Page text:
Acute interstitial pneumonia (AIP) is a severe acute disease of unknown etiology that usually occurs in a previously healthy individual and produces histologic findings of diffuse alveolar damage. The clinical, radiologic, and pathologic manifestations are identical to those of acute respiratory distress syndrome (ARDS); the only distinction is that no etiology is found. AIP is essentially idiopathic ARDS.
Prevalence and Epidemiology
AIP is rare, has no sex predominance, and has no association with cigarette smoking. The average age at presentation is 50 to 60 years (range, 7–83 years).
A prodromal illness associated with symptoms suggestive of a viral upper respiratory tract infection is commonly present, with fever, chills, myalgias, and arthralgias. This is followed by dry cough and rapidly progressive and severe dyspnea. Approximately two-thirds of patients have symptoms for less than 1 week, and one-third have symptoms for 60 days before diagnosis.
The histologic findings are those of diffuse alveolar damage ( Fig. 30.1 ). The acute, exudative phase shows edema, hyaline membranes, acute interstitial inflammation, and intraalveolar hemorrhage. The organizing (proliferative) phase shows loose organizing fibrosis and type II pneumocyte hyperplasia. Patients who survive more than 2 weeks may progress to the chronic phase with fibrosis that may be associated with extensive architectural remodeling resulting in honeycomb formation in severely fibrotic lung or, occasionally, development of cystic changes. There are no histologic features that distinguish diffuse alveolar damage in the setting of AIP from diffuse alveolar damage of known causes.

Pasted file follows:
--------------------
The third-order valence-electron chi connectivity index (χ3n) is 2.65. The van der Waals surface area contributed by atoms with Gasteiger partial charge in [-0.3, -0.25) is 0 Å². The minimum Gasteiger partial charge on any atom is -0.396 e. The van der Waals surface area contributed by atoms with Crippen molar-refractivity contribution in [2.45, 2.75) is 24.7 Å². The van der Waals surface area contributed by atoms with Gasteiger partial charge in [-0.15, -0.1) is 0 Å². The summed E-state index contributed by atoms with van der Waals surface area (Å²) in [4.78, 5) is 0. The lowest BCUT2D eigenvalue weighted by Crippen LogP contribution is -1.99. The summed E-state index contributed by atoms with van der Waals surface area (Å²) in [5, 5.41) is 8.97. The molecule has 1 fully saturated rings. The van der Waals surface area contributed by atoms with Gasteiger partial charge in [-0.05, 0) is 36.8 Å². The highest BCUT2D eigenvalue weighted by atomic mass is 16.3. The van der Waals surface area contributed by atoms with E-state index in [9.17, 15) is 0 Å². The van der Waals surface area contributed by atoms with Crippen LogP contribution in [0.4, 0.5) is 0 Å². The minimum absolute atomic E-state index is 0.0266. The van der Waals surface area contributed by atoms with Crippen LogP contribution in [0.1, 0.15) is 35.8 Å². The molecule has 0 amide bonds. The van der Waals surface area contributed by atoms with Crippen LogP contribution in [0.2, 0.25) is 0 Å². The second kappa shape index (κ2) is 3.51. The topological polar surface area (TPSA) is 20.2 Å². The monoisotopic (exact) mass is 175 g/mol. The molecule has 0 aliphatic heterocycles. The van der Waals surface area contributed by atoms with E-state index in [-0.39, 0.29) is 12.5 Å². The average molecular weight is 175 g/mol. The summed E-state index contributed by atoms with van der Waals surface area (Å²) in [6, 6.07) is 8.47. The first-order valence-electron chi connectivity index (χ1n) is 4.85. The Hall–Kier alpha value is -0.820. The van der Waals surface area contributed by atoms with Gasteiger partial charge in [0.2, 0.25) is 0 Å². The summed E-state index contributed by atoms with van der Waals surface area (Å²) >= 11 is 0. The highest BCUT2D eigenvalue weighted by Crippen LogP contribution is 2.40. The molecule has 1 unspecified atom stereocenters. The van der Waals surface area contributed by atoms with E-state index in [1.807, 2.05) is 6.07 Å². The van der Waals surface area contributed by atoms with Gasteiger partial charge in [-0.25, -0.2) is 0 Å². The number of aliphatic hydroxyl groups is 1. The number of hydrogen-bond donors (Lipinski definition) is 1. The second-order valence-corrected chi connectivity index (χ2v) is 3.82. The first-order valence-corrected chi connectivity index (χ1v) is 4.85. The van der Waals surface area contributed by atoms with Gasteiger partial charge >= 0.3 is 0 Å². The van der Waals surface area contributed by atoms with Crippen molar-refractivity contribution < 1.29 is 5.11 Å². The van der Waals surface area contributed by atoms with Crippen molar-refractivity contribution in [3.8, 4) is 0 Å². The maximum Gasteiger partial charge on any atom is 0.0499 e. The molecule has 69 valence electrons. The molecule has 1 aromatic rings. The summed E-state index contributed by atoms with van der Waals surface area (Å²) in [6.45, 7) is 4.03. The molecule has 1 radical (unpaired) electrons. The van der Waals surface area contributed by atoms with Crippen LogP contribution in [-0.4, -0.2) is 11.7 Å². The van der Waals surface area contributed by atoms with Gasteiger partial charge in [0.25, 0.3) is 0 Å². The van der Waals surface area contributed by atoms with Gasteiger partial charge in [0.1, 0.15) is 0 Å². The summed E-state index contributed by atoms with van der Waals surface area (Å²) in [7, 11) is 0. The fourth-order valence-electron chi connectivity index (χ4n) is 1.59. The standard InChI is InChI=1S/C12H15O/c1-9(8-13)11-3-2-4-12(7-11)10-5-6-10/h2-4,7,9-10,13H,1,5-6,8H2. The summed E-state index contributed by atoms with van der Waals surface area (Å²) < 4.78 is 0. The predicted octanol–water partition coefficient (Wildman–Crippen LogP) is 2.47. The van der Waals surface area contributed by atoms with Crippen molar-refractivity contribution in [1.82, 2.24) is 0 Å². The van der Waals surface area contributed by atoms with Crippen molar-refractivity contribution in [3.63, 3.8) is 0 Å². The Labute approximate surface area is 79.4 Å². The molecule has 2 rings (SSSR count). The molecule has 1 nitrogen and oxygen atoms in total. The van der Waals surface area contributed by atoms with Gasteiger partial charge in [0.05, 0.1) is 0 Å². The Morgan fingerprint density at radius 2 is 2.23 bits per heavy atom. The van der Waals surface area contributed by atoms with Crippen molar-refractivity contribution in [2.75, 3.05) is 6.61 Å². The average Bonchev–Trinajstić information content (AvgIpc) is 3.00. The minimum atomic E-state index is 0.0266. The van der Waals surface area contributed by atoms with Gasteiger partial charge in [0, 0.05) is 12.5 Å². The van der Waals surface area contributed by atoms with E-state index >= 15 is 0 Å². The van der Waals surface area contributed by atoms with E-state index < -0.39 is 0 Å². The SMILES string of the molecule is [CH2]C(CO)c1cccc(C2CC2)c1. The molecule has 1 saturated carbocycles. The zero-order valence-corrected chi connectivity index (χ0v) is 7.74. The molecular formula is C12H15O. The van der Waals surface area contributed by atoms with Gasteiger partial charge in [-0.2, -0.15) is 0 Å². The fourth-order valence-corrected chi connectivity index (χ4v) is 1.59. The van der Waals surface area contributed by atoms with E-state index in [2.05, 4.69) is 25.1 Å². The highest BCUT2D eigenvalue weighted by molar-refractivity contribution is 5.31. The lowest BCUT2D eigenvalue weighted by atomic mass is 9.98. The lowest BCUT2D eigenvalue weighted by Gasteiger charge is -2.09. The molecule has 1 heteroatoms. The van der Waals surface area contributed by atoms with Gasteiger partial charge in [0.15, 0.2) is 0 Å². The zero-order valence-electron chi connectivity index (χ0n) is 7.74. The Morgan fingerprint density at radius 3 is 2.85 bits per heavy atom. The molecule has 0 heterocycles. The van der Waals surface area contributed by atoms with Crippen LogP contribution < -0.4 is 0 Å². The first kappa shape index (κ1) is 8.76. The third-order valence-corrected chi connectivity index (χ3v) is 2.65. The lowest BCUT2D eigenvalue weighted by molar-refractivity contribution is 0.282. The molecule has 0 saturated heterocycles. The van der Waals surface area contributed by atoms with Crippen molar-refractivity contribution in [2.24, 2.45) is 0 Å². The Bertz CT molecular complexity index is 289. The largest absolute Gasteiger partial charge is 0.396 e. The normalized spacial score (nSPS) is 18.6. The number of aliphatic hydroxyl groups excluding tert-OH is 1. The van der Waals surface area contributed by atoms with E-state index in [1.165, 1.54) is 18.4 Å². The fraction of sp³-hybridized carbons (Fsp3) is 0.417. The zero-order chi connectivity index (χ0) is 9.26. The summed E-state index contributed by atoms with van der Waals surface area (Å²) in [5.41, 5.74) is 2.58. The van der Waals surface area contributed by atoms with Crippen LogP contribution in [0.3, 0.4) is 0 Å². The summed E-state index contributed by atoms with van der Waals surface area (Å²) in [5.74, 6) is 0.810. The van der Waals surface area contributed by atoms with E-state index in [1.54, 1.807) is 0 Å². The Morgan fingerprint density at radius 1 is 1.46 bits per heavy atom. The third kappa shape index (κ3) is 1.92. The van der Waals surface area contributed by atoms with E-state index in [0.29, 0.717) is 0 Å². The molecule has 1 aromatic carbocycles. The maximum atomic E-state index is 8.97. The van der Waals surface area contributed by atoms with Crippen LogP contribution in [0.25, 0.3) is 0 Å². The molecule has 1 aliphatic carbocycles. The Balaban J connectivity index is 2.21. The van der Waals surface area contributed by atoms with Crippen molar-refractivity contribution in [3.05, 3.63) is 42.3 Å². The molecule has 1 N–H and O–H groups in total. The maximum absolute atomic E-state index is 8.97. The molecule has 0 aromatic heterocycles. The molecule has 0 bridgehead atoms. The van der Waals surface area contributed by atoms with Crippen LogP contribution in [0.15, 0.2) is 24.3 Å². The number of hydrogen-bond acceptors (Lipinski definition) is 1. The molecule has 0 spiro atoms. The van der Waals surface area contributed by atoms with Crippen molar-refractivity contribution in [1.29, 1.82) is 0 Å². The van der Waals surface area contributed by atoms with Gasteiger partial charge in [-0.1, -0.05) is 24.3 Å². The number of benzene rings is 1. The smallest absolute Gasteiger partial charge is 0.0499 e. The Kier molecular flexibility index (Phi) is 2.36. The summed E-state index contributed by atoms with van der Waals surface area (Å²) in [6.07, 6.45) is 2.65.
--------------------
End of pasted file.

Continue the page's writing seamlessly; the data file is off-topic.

The main functional abnormalities are restrictive ventilatory defect (decrease in total lung capacity and vital capacity) and impaired gas exchange leading to progressive hypoxemic respiratory failure.
Manifestations of the Disease
The radiographic manifestations are similar to those of ARDS and consist of bilateral airspace consolidation with air bronchograms ( Figs. 30.2 and 30.3 ). The consolidation is often initially patchy but tends to become rapidly confluent and diffuse, although it may have upper or lower lung zone predominance. The lung volumes are usually decreased.
The earliest manifestations of AIP on high-resolution CT consist mainly of patchy or diffuse bilateral ground-glass opacities ( Figs. 30.4 and 30.5 ). Most patients have smooth septal thickening and intralobular lines superimposed on the ground-glass opacity resulting in a “crazy paving” pattern (see Figs. 30.4 and 30.5 ). Focal sparing of lung lobules frequently results in a geographic appearance ( Fig. 30.6 ; see Figs. 30.4 and 30.5 ). Consolidation is present in most patients (see Figs. 30.3 and 30.6 ). It may be patchy or confluent and tends to involve mainly the dependent lung. In 10% to 20% of cases the consolidation has a peripheral distribution.